Use Terraform long enough, and eventually, we’ll need to use an existing resource not managed by Terraform as part of the deployment. A typical example is deploying a network-enabled resource, a virtual machine, for instance, to an existing virtual network. This post and accompanying video demonstrate using an existing Azure resource as part of a Terraform deployment.
If you are just getting started with Terraform, be sure to check out other posts and videos here:
Getting started with Terraform and Azure: Overview and Setup
Terraform Workflow with Azure: Write, Plan and Apply
Input Variables with Terraform and Azure
Modules and Outputs with Terraform and Azure
Also, the code used for this post and video can be found on GitHub here:
There are two options for using existing resources created by some means other than Terraform: Import, and Data Source.
Terraform Import, as the name implies, imports infrastructure into Terraform management. Import adds resources to the deployment state, expecting it will be managed by Terraform going forward.
Import is for transitioning infrastructure into Terraform management. Resources not currently managed by Terraform can be transitioned into and be managed by Terraform with Import.
Data Source allows Terraform to define and use infrastructure created outside of the current deployment. The resources could have been deployed as part of another Terraform deployment or other process such as Azure Resource Manager (ARM) or with the portal.
The key difference is that with Data Sources, the source does not become managed by Terraform or part of the Terraform state. Instead, a Data Source simply references existing infrastructure. The data source can then be used as part of the deployment.
The following example will use a Data block to reference an existing Virtual Network. We will attach a virtual network interface for a new VM to an existing subnet. The example also uses the Sensitive argument to obfuscate a password and set VM specific features in the Provider block.
First, we start with an existing Module that creates a VM. The module name is WinServer. Within the main.tf file for the module, we must supply a Subnet ID for the Network Interface resource. This is supplied by the var.subnetid variable.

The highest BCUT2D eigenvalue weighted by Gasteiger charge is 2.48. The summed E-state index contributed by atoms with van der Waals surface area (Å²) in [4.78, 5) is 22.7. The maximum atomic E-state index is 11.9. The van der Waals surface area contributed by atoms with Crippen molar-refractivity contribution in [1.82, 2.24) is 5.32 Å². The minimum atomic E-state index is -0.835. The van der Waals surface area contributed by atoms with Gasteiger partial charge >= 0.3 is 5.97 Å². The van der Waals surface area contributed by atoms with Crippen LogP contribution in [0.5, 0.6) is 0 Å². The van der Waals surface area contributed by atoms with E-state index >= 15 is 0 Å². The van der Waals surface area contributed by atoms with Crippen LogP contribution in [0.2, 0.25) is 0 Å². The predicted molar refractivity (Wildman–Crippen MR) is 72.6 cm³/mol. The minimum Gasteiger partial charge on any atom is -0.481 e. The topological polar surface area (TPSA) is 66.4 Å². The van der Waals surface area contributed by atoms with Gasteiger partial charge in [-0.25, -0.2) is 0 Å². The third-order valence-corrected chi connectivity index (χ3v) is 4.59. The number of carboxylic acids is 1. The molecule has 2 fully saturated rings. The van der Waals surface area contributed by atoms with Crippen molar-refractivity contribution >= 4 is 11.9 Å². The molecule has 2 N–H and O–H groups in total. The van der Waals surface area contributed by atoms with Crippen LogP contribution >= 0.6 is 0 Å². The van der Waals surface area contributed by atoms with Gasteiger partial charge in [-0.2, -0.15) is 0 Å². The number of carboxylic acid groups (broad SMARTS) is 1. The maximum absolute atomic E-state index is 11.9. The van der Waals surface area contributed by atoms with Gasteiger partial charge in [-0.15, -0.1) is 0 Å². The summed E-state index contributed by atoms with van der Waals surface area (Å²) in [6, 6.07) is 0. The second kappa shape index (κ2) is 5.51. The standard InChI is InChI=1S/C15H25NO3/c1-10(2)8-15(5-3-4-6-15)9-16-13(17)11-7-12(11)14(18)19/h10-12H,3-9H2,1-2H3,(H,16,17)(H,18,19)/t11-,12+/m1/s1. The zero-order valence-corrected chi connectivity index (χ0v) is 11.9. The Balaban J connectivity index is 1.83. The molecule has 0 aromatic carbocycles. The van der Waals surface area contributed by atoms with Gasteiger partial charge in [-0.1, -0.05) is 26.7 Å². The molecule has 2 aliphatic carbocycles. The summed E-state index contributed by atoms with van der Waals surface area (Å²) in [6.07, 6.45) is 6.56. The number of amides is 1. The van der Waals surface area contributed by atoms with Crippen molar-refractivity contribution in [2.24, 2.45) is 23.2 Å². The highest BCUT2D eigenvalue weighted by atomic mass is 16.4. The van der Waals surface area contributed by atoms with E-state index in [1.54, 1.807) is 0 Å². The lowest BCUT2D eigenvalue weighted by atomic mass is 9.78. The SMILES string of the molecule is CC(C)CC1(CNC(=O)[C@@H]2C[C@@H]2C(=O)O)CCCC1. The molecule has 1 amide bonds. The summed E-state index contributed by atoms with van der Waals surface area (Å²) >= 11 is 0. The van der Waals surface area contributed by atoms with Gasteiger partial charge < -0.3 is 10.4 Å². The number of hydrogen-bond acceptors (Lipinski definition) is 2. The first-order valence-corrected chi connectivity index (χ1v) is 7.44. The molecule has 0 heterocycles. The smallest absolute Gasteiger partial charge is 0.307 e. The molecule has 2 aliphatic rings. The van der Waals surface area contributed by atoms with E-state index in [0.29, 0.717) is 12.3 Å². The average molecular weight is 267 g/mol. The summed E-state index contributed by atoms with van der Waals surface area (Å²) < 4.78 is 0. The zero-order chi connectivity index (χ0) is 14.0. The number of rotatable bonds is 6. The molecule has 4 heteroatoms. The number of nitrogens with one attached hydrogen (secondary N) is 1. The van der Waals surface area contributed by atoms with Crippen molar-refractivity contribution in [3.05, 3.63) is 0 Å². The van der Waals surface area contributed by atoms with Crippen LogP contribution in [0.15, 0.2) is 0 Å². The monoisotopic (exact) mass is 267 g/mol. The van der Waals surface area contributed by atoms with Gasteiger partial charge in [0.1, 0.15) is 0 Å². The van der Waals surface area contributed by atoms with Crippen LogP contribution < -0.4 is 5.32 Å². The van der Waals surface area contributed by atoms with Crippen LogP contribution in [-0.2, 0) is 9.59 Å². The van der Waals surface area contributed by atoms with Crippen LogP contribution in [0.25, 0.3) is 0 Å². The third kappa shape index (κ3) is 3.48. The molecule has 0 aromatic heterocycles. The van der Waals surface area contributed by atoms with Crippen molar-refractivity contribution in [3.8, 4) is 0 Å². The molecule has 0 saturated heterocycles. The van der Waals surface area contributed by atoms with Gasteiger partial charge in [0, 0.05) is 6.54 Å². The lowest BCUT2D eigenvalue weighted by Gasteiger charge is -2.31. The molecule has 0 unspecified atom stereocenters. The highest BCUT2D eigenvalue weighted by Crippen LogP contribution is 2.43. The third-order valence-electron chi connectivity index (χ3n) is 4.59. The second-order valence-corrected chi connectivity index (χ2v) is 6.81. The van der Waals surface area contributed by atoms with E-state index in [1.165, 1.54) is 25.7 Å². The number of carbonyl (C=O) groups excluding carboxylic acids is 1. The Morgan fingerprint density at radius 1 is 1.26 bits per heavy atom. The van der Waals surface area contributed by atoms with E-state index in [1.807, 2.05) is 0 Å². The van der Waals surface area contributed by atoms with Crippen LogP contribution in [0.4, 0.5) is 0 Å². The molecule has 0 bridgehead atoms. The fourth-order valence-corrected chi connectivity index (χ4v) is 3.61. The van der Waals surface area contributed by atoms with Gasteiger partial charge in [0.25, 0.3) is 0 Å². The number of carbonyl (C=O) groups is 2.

Another item to note, in the inputs.tf is a variable for the local admin password. Notice the sensitive argument provided with the variable. The sensitive argument instructs Terraform not to write the password to the console, providing security by obscurity for sensitive variable data.
For some reason, I created this example with variables in a file named inputs.tf instead of variables.tf. I’m too far into this example to change it now.
The Root module calls the WinServer module, passing in all the variables, including the subnet ID. Some resources, such as virtual machines, have deployment-wide features that can be enabled in a feature block within the provider. These features set behaviors for the resources. For example, the provider block below has two Virtual Machine features enabled. One feature sets the OS disk to delete when the VM is removed. The other will not force a graceful shutdown on the VM when deleted.
A full list of features can be found at the Terraform Registry documentation located here: https://registry.terraform.io/providers/hashicorp/azurerm/latest/docs#features
Now for the main attraction. The example creates a virtual machine, and as part of that deployment, we need to supply a subnet ID. The subnet already exists, and there is no intention to import the subnet into this deployment for management. We use a data block to reference the external subnet resource.
We can find examples of data blocks in the Terraform documentation. A search for subnet will return azurerm_subnet under the heading Resources and Data Sources https://registry.terraform.io/providers/hashicorp/azurerm/latest/docs
Select azurerm_subnet under Data Sources to view an example of a data block for Azure subnets and output. Use the documentation for other resources you may need to reference when creating data blocks in Terraform.
Now that we have an example, we can create the data block. The example below uses variables to provide the name of the subnet, virtual network, and the virtual network’s resource group. An important to note is that the resources group in this context is for the VNet, not the resource group of the deployment.
That exposes the external resource to our deployment. Next, we need to supply the Subnet ID to the module. To do that, we simply reference the data block in the module block as shown below.
Now, when we apply the configuration, the network interface for the new virtual machine will connect to the existing subnet. That is how to reference a data source outside of the deployment in Terraform with Azure.